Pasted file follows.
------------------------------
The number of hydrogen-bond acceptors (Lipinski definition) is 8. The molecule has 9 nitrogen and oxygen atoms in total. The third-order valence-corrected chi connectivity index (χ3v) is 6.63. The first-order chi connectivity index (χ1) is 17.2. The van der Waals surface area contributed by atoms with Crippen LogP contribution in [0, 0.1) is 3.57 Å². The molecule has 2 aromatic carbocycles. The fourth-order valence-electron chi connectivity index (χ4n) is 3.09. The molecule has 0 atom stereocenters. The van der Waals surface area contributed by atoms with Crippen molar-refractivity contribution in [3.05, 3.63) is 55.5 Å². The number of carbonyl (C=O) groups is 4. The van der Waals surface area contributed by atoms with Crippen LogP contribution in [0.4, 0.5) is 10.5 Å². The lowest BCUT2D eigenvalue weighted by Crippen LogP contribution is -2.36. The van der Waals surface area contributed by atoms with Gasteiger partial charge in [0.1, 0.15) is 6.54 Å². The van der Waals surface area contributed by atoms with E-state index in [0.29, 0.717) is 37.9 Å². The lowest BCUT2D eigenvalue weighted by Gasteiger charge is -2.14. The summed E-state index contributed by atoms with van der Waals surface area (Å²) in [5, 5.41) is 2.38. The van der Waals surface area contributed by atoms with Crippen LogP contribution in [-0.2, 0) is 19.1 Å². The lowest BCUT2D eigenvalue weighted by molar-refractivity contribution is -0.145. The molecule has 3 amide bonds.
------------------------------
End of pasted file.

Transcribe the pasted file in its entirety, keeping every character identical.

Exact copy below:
The number of hydrogen-bond acceptors (Lipinski definition) is 8. The molecule has 9 nitrogen and oxygen atoms in total. The third-order valence-corrected chi connectivity index (χ3v) is 6.63. The first-order chi connectivity index (χ1) is 17.2. The van der Waals surface area contributed by atoms with Crippen LogP contribution in [0, 0.1) is 3.57 Å². The molecule has 2 aromatic carbocycles. The fourth-order valence-electron chi connectivity index (χ4n) is 3.09. The molecule has 0 atom stereocenters. The van der Waals surface area contributed by atoms with Crippen molar-refractivity contribution in [3.05, 3.63) is 55.5 Å². The number of carbonyl (C=O) groups is 4. The van der Waals surface area contributed by atoms with Crippen LogP contribution in [0.4, 0.5) is 10.5 Å². The lowest BCUT2D eigenvalue weighted by Crippen LogP contribution is -2.36. The van der Waals surface area contributed by atoms with Gasteiger partial charge in [0.1, 0.15) is 6.54 Å². The van der Waals surface area contributed by atoms with E-state index in [0.29, 0.717) is 37.9 Å². The lowest BCUT2D eigenvalue weighted by Gasteiger charge is -2.14. The summed E-state index contributed by atoms with van der Waals surface area (Å²) in [5, 5.41) is 2.38. The van der Waals surface area contributed by atoms with Crippen LogP contribution in [-0.2, 0) is 19.1 Å². The lowest BCUT2D eigenvalue weighted by molar-refractivity contribution is -0.145. The molecule has 3 amide bonds.